This all relates to pre-war intelligence, and on the Iraqi WMDs issue, Hannity is on board with Bush regardless of how things turn out. One astonishing bit of illogic is this passage about the inability to find the weapons Bush claimed Saddam had. "To my mind, the fact that no weapons have yet been found in Iraq only gives me greater cause for concern. Imagine if you were a warden going to check on Hannibal Lecter in his cell, and you found it empty: you wouldn't think 'What a relief! Guess we don't have him to worry about anymore!' would you?" (emphasis in original, 159) This is a convenient "heads-I-win, tails-you-lose" way of seeing things--Bush was right to start the war if we find WMDs, and he was still right if we don't! The Hannibal Lecter analogy is faulty as well, since we did not have that level of certainty about what weaponry Iraq had or where it was.
Hannity does send Hallmark cards to a pair of Democrats, but they're the Dems that real liberals love to hate: Zell Miller and Joe Lieberman. Miller earns a complimentary mention for something he said denouncing his own party, and he's cited as an example that at least some Democrats haven't lost their minds. (176) Lieberman comes up in the "Candidates" chapter in which Hannity dismisses the Democrats running for president one at a time (the timing on the book's release wasn't so intelligent, since they should've realized the primaries would be over by the time it was out). "Personally, I like Senator Joe Lieberman of Connecticut. I do believe he has a strong moral compass, and strong convictions," Hannity begins. "But I don't think he is the right man for the presidency." Why, you ask? Because Lieberman believes in the silly concept of multilateralism! Who needs allies anyway? Verbatim Hannity on why Lieberman shouldn't be president: "Because, like most of the other Democratic presidential hopefuls, Lieberman believes that only the 'internationalization' of our foreign policies can make those policies legitimate." (263)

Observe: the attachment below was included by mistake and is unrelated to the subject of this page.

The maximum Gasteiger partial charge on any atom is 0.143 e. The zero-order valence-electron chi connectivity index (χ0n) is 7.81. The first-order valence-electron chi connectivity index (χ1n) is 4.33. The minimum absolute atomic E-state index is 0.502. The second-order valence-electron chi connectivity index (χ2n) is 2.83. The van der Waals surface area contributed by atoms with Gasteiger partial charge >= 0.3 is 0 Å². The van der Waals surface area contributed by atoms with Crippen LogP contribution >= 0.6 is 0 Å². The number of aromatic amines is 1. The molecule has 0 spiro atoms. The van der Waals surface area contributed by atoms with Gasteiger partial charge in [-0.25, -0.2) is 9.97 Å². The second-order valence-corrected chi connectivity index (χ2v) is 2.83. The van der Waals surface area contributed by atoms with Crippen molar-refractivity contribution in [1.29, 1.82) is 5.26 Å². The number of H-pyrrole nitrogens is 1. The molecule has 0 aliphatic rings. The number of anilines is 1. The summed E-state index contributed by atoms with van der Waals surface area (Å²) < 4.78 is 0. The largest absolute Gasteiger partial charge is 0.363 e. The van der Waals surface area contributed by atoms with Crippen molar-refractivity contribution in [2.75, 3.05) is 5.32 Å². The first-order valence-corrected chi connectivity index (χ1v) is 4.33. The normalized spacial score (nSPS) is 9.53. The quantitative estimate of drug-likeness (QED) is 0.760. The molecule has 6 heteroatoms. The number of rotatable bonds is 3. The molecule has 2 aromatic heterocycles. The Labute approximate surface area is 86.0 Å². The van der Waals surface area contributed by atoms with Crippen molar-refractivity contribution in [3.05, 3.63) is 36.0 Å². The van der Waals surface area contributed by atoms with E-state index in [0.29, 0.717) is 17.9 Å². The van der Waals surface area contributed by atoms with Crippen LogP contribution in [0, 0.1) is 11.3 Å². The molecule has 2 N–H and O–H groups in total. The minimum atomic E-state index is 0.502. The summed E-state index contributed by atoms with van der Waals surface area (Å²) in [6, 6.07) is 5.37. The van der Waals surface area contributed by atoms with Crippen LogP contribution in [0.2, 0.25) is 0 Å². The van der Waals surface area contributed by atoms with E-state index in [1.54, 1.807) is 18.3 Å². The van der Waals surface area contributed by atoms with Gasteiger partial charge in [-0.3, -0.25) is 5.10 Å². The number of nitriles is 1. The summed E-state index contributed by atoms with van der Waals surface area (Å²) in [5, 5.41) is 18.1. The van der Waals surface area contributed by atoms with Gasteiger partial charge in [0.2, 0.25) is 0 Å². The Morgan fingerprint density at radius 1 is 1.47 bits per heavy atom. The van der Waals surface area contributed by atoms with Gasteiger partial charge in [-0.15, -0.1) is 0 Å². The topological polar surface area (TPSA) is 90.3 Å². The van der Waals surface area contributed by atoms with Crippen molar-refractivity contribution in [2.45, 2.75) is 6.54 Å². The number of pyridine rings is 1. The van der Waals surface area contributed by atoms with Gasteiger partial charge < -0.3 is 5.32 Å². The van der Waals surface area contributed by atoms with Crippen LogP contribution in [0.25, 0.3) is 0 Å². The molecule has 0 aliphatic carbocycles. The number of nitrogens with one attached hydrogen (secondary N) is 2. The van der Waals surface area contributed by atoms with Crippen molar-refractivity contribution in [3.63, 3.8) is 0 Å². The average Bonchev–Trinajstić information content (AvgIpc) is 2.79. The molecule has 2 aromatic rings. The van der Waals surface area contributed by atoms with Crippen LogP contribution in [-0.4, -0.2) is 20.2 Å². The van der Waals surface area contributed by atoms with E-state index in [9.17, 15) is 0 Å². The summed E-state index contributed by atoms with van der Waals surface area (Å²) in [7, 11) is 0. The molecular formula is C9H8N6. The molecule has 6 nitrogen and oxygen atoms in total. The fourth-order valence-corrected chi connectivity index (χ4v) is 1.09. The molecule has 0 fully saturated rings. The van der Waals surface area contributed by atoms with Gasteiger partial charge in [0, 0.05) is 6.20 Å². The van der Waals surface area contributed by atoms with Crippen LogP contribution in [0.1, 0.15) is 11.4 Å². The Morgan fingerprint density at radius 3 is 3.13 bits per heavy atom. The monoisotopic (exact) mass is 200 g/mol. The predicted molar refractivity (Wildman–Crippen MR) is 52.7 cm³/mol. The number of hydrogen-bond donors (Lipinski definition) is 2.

"We're witnessing an almost unprecedented phenomenon in American history: An entire political party has become unhinged," Hannity writes, again raising the level of civility in our discourse between political parties. (237) He cites Charles Krauthammer on "Bush Derangement Syndrome" and accuses Democrats of "hysteria." (237-38) Screw working with others who disagree with us anyway!
And finally, Hannity ends with a little comedy. "I am no blind supporter of President George W. Bush." (273) I laughed out loud at that one, coming as it did on the last page of a complete book in which Hannity devoted not a single word to criticism of Bush or any other Republican. Trust me, I'm not partisan, he seems to be saying, despite all of the evidence to the contrary. Hannity ends as he begins, by equating non-support of Bush to support of America's enemies.
When we go to the polls this November, we are weighing in the balance the course of America in these early years of the twenty-first century: whether it will be guided and protected by a strong and courageous leadership, or become mired in policies of appeasement. (273)
Or will it? Richard Holbrooke is touted as a front-runner for the secretary of state role in a potential John Kerry presidential administration. Will a foreign policy led by a man like Holbrooke involve bowing down to those that threaten our country? Perhaps we can answer this question by taking a brief look at the conclusion to Holbrooke's book, "To End a War."